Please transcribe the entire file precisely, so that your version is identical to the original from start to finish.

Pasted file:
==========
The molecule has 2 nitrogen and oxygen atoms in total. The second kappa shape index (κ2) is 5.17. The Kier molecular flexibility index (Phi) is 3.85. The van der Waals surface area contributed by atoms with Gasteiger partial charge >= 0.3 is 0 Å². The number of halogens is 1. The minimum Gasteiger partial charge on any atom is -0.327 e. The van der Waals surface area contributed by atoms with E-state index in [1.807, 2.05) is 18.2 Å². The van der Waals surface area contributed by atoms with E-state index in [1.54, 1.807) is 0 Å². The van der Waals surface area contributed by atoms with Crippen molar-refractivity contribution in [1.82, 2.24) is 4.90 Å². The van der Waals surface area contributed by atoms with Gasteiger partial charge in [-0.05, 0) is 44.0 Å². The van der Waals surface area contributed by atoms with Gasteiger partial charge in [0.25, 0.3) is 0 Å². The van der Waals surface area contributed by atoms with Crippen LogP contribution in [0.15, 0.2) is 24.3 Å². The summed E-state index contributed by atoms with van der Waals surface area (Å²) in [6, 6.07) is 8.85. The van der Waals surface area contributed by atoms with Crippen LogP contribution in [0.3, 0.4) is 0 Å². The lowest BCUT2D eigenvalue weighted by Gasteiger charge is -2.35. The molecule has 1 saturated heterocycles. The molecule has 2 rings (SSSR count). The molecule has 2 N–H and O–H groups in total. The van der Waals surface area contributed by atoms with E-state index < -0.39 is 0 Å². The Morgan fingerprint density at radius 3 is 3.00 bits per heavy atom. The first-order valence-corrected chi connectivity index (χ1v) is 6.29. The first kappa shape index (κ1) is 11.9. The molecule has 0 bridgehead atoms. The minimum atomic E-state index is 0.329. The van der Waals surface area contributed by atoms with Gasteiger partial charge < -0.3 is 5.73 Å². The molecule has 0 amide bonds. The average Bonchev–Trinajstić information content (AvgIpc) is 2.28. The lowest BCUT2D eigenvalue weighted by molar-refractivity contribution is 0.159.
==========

The molecule has 2 nitrogen and oxygen atoms in total. The second kappa shape index (κ2) is 5.17. The Kier molecular flexibility index (Phi) is 3.85. The van der Waals surface area contributed by atoms with Gasteiger partial charge >= 0.3 is 0 Å². The number of halogens is 1. The minimum Gasteiger partial charge on any atom is -0.327 e. The van der Waals surface area contributed by atoms with E-state index in [1.807, 2.05) is 18.2 Å². The van der Waals surface area contributed by atoms with E-state index in [1.54, 1.807) is 0 Å². The van der Waals surface area contributed by atoms with Crippen molar-refractivity contribution in [1.82, 2.24) is 4.90 Å². The van der Waals surface area contributed by atoms with Gasteiger partial charge in [-0.05, 0) is 44.0 Å². The van der Waals surface area contributed by atoms with Gasteiger partial charge in [0.25, 0.3) is 0 Å². The van der Waals surface area contributed by atoms with Crippen LogP contribution in [0.15, 0.2) is 24.3 Å². The summed E-state index contributed by atoms with van der Waals surface area (Å²) in [6, 6.07) is 8.85. The van der Waals surface area contributed by atoms with Crippen LogP contribution in [0.3, 0.4) is 0 Å². The lowest BCUT2D eigenvalue weighted by Gasteiger charge is -2.35. The molecule has 1 saturated heterocycles. The molecule has 2 rings (SSSR count). The molecule has 2 N–H and O–H groups in total. The van der Waals surface area contributed by atoms with E-state index < -0.39 is 0 Å². The Morgan fingerprint density at radius 3 is 3.00 bits per heavy atom. The first-order valence-corrected chi connectivity index (χ1v) is 6.29. The first kappa shape index (κ1) is 11.9. The molecule has 0 bridgehead atoms. The minimum atomic E-state index is 0.329. The van der Waals surface area contributed by atoms with Gasteiger partial charge < -0.3 is 5.73 Å². The molecule has 0 amide bonds. The average Bonchev–Trinajstić information content (AvgIpc) is 2.28. The lowest BCUT2D eigenvalue weighted by molar-refractivity contribution is 0.159.